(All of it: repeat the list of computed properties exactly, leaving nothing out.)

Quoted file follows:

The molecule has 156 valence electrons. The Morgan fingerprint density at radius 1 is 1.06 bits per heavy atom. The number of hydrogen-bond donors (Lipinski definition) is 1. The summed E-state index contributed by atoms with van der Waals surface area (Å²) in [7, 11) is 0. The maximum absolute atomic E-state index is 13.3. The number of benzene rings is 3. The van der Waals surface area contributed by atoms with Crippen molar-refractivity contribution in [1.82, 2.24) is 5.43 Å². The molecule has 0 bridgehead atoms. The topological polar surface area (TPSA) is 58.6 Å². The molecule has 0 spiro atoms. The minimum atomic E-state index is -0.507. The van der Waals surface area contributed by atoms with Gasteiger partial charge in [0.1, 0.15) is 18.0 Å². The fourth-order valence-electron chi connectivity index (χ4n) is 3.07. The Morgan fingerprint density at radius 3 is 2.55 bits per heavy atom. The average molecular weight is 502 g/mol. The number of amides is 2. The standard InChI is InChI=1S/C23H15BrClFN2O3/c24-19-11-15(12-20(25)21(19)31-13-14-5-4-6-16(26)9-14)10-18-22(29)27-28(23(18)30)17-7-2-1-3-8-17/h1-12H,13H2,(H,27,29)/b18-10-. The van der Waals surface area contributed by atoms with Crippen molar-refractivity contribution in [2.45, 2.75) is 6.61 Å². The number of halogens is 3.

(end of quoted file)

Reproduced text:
The molecule has 156 valence electrons. The Morgan fingerprint density at radius 1 is 1.06 bits per heavy atom. The number of hydrogen-bond donors (Lipinski definition) is 1. The summed E-state index contributed by atoms with van der Waals surface area (Å²) in [7, 11) is 0. The maximum absolute atomic E-state index is 13.3. The number of benzene rings is 3. The van der Waals surface area contributed by atoms with Crippen molar-refractivity contribution in [1.82, 2.24) is 5.43 Å². The molecule has 0 bridgehead atoms. The topological polar surface area (TPSA) is 58.6 Å². The molecule has 0 spiro atoms. The minimum atomic E-state index is -0.507. The van der Waals surface area contributed by atoms with Gasteiger partial charge in [0.1, 0.15) is 18.0 Å². The fourth-order valence-electron chi connectivity index (χ4n) is 3.07. The Morgan fingerprint density at radius 3 is 2.55 bits per heavy atom. The average molecular weight is 502 g/mol. The number of amides is 2. The standard InChI is InChI=1S/C23H15BrClFN2O3/c24-19-11-15(12-20(25)21(19)31-13-14-5-4-6-16(26)9-14)10-18-22(29)27-28(23(18)30)17-7-2-1-3-8-17/h1-12H,13H2,(H,27,29)/b18-10-. The van der Waals surface area contributed by atoms with Crippen molar-refractivity contribution in [2.45, 2.75) is 6.61 Å². The number of halogens is 3.